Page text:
Existing home sales in the United States unexpectedly slowed in August for the second consecutive month despite mortgage rates near record lows.
Higher home prices and not enough inventory for sale have kept some would-be buyers at bay, according to the index report from the National Association of Realtors. It also shows that only the Northeast region saw a monthly increase in closings in August, where inventory is currently more adequate. Total existing home sales, which are completed transactions that include single family homes, town homes, condominiums and co-ops, fell by 0.9% to a seasonally adjusted annual rate of 5.33 million in August from a downwardly revised 5.38 million in July. After the previous month’s decline, sales are at their second lowest pace of 2016, but are still slightly higher by 0.8% than a year ago when they were 5.29 million.
Recent job growth is not yielding higher home sales.
The index also shows that the median existing home price for all housing types in August was $240,200, up 5.1% from August 2015 and the 54th month in a row of year on year price gains. However, total housing inventory at the end of August fell 3.3% to 2.04 million existing homes available for sale and is now 10.1% lower than a year ago and has declined year-over-year for 15 straight months. Unsold inventory is at a 4.6 month supply at the current sales pace, which is down from 4.7 months in July. The share of first time buyers was 31% in August, which is down from 32% both in July and a year ago. First time buyers represented 30% of sales in all of 2015.
Properties typically stayed on the market for 36 days in August, unchanged from July and down considerably from a year ago when it was 47 days. Short sales were on the market the longest at a median of 144 days in August, while foreclosures sold in 42 days and non-distressed homes took 35 days and 46% of homes sold in August were on the market for less than a month. All-cash sales were 22% of transactions in August, up from 21% in July and unchanged from a year ago. Individual investors, who account for many cash sales, purchased 13% of homes in August, up from 11% in July and 12% a year ago. Some 62% of investors paid in cash in August.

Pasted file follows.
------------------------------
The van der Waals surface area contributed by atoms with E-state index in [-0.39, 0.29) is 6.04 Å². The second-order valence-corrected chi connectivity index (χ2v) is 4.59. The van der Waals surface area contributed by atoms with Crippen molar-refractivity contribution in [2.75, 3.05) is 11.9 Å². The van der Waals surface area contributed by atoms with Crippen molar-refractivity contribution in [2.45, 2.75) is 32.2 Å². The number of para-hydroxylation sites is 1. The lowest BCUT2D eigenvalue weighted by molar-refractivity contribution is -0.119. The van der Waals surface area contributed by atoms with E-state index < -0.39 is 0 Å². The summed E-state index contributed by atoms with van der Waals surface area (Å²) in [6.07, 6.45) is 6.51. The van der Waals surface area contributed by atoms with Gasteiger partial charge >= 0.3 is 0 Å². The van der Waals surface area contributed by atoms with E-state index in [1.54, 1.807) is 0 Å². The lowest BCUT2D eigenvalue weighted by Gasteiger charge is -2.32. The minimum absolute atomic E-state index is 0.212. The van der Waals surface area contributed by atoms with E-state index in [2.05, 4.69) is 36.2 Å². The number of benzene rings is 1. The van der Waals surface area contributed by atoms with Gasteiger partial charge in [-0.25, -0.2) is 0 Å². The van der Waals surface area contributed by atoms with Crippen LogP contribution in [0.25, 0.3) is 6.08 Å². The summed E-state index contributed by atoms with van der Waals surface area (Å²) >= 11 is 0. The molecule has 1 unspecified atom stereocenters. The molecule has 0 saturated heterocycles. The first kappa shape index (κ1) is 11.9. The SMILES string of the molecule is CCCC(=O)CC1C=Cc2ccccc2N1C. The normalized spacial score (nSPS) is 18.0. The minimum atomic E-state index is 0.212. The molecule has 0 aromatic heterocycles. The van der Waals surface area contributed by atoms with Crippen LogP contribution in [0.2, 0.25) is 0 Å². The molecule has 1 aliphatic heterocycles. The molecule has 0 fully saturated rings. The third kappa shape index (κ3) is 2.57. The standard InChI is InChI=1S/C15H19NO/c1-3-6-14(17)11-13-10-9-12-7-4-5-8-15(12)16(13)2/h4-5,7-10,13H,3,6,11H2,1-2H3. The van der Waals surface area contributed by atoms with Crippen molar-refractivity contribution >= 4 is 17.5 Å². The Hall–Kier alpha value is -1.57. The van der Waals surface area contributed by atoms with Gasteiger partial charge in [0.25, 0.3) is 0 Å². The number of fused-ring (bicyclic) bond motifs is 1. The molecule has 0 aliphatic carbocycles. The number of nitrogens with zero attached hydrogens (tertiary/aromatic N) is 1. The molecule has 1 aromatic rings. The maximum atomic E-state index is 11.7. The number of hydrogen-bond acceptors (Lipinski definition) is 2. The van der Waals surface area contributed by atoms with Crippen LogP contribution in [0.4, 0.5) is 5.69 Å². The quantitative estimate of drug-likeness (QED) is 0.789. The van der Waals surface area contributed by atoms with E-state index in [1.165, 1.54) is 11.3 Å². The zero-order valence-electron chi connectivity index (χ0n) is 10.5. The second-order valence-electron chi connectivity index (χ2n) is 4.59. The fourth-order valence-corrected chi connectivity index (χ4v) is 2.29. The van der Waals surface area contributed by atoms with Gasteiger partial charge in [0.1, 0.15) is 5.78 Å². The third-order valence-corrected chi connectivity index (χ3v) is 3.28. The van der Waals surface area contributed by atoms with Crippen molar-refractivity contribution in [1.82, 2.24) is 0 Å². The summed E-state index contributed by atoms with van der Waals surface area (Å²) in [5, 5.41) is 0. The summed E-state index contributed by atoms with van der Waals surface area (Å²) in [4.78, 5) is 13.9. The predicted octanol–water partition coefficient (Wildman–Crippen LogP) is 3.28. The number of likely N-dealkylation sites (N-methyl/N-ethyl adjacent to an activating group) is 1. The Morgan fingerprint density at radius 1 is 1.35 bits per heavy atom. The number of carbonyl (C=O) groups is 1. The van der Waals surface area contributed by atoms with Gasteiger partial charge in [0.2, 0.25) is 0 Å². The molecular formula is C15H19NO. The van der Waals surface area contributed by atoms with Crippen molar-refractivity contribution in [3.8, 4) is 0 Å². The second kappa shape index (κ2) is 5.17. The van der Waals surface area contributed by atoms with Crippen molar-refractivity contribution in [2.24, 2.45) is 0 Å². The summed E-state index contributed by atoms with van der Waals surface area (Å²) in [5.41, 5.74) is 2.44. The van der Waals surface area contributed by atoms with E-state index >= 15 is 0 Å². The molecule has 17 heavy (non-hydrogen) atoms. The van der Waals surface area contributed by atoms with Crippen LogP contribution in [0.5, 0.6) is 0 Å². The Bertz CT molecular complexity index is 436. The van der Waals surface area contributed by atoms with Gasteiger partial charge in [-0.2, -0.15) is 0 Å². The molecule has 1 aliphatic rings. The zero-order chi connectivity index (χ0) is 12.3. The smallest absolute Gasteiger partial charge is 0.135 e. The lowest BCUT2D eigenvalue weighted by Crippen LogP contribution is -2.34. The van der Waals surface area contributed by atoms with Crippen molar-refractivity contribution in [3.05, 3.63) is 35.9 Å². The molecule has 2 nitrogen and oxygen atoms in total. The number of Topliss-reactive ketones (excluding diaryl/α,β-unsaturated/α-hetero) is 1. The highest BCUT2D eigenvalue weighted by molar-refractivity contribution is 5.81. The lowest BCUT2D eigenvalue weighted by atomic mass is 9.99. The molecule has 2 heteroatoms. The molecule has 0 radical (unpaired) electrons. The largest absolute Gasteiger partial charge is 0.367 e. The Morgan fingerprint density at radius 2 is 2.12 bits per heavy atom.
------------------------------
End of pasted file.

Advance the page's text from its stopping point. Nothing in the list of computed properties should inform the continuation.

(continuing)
Distressed sales, that is foreclosures and short sales, were 5% of sales in August, the lowest since NAR began tracking in October 2008, unchanged from the previous month and down from 7% a year ago. Some 4% of August sales were foreclosures and 1% were short sales. Foreclosures sold for an average discount of 12% below market value compared to 18% in July, while short sales were discounted 14% compared to 16% in July. Single family home sales declined 2.3% to a seasonally adjusted annual rate of 4.7 million in August from 4.81 million in July but are still 0.6% above the 4.67 million pace a year ago. The median existing single family home price was $242,200 in August, up 5.3% from August 2015.
Existing condominium and co-op sales increased by 10.5% to a seasonally adjusted annual rate of 630,000 units in August from 570,000 in July and are now 1.6% above August 2015. The median existing condo price was $225,100 in August, which is 3.7% above a year ago.
A regional breakdown shows that existing home sales in the Northeast rose 6.1% to an annual rate of 700,000 and is unchanged from a year ago. The median price in the Northeast was $274,100, which is 0.8% above August 2015.
In the Midwest existing home sales fell 0.8% to an annual rate of 1.27 million in August but are still 0.8% above a year ago. The median price in the Midwest was $190,700, up 5.5% from a year ago.
Existing home sales in the South fell 2.7% to an annual rate of 2.16 million but are still 0.9% above August 2015. The median price in the South was $209,700, up 6.7% from a year ago.
Existing home sales in the West fell by 1.6% to an annual rate of 1.2 million in August but are still 0.8% higher than a year ago. The median price in the West was $347,400 which is 9.2% above August 2015.